New Government funding for family violence services

Image: Pexels

The Government has announced additional funding for family violence services for the first time in 10 years.

The additional $76.157 million will be spread over four years. It will primarily go to direct family violence service providers funded by the Ministry of Social Development. Of this, $72.497 million will be split between 'Stabilising current services' and 'Filling gaps in service delivery.' The remaining $3.660 million will go towards 'Funding for service development, co-design and evaluation.'

The announcement was made by Prime Minister Jacinda Ardern and Minister for Social Development Carmel Sepuloni at a breakfast hosted by the Salvation Army.

The Ministry of Social Development (MSD) website provides more detailed information about the funding allocation on stabilising current services:

"In each of 2018/19 and 2019/20, MSD will invest an additional $6.590 million to increase funding for family violence service providers that currently have contracts with the Ministry of Social Development (MSD) to provide direct family violence services.

Services that most directly respond to the needs of victims, perpetrators and their families will get extra funding in 2018/19 and 2019/20. These are:

    • Family and whānau services, including longer-term recovery, counselling and safety planning
    • Programmes for self-referred, non-mandated perpetrators of family violence
    • Immediate crisis response and support services for victims of family violence (and their children, where present), and
    • Longer-term psychological recovery services for victims."

The additional funding will be applied to contracts from 1 July 2018.

Currently MSD-funded services that will not receive increased funding include helplines, elder abuse services, family violence networks, capability building work and prevention programmes.

In 2019/20, $15.379 million will be used for Filling gaps in service delivery. The allocation of this funding will be informed by the development of a new Family Violence Funding Strategy. MSD has begun working on developing the new strategy with the sector. For more information about this work, see MSD's frequently asked questions. You can also find out how providers can get involved or contact Family_Violence_CPP@msd.govt.nz.

Minister for Social Development Carmel Sepuloni said:

“Nearly half of those receiving the increase are women’s refuges who provide vital support keeping women and children safe. The 30 percent increase in funding is critical to the Government’s efforts to begin to turn around New Zealand’s tragic family violence record. Additional funding in 2019/20 will enable these critical front line agencies to expand into areas where there isn’t currently any support or start addressing over demand in existing services."

Women's Refuge was "ecstatic" and "relieved" with the news, saying:

“We are immensely relieved that this government is financially committed to addressing the chronic underfunding of these critical services to vulnerable women and children.”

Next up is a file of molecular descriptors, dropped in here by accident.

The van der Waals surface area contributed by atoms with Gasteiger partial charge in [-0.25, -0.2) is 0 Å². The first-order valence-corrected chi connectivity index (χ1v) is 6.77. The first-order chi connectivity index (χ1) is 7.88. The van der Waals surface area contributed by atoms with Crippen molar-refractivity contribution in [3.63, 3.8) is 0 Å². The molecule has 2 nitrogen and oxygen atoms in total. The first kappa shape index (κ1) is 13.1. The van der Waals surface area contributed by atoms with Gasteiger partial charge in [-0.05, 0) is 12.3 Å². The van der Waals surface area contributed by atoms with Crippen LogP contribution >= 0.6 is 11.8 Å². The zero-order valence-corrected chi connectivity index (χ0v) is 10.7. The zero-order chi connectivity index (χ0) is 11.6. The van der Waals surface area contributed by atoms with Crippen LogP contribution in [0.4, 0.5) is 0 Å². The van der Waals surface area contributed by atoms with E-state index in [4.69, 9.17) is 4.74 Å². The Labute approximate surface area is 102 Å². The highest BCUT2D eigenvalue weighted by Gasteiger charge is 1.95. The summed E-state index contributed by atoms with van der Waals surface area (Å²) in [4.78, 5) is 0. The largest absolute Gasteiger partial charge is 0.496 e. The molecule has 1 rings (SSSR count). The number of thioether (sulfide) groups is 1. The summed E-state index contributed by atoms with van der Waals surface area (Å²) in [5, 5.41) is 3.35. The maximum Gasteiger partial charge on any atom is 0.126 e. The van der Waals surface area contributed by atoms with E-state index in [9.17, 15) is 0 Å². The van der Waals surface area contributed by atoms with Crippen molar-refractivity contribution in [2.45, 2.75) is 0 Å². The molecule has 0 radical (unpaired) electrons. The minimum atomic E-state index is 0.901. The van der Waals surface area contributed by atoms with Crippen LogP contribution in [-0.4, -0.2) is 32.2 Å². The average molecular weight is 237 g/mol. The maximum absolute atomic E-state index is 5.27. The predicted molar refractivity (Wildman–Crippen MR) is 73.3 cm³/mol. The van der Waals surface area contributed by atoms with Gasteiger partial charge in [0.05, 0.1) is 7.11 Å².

Women's Refuge also said:

“Our baseline funding has remained static for the last nine years, and while the previous government has made significant progress in the justice area, particularly for victims of family violence, we are pleased to see this government adequately funding the vital services we provide around the clock to families around Aotearoa.”

Other non-government organisations (NGOs) that provide family violence services have also welcomed the news. Services such as Shakti, Barnardos, the Salvation Army and Rotorua Family Focus made comments including that without increased funding they have struggled to meet demand, been on the verge of closing and have had to reduce services and staff.

The announcement comes ahead of the release of the Government's full 2018 Budget details to be announced on 17 May 2018.

Background information

In 2016, Jan Logie, now Parliamentary Undersecretary Justice (Sexual and Domestic Violence Issues) shared results of a survey she carried out of women's refuges. That survey found that "... of the 20 organisations, more than half have been forced to cut services and/or staff in the past 6 years due to a lack of funding. Nearly all said that there are needs now in their communities that they can't respond to."

See our past stories about funding of family violence, sexual violence for more information about previous government funding for family violence:

Lead up to Budget 2016 - Govt announces funding cuts, increases and reprioritising, May 2016

2016 Budget: No new family violence money, Family Violence Networks refunded, May 2016

ComVoices 2016 State of the Sector Survey finds community organisations struggling, November 2016

Additional Government funding for police, courts and corrections, February 2017

Budget 2017 - Family violence funding focused on continuing pilots, May 2017

Selected media

Budget: Tauranga social services pleased with $76m funding boost, NZ Herald, 17.05.2018

Funding increase excludes many front-line services, Press Release: National Network of Stopping Violence Services, Scoop, 15.05.2018

Frontline domestic violence services get first boost in 10 years, Stuff, 09.05.2018

Frontline family violence services boosted $76m by Govt, Māori Television, 09.05.2018

Additional $76mil for social services announced, Māori Television, 09.05.2018

Untargeted spend achieves headlines but little else, Press Release: New Zealand National Party, Scoop, 09.05.2018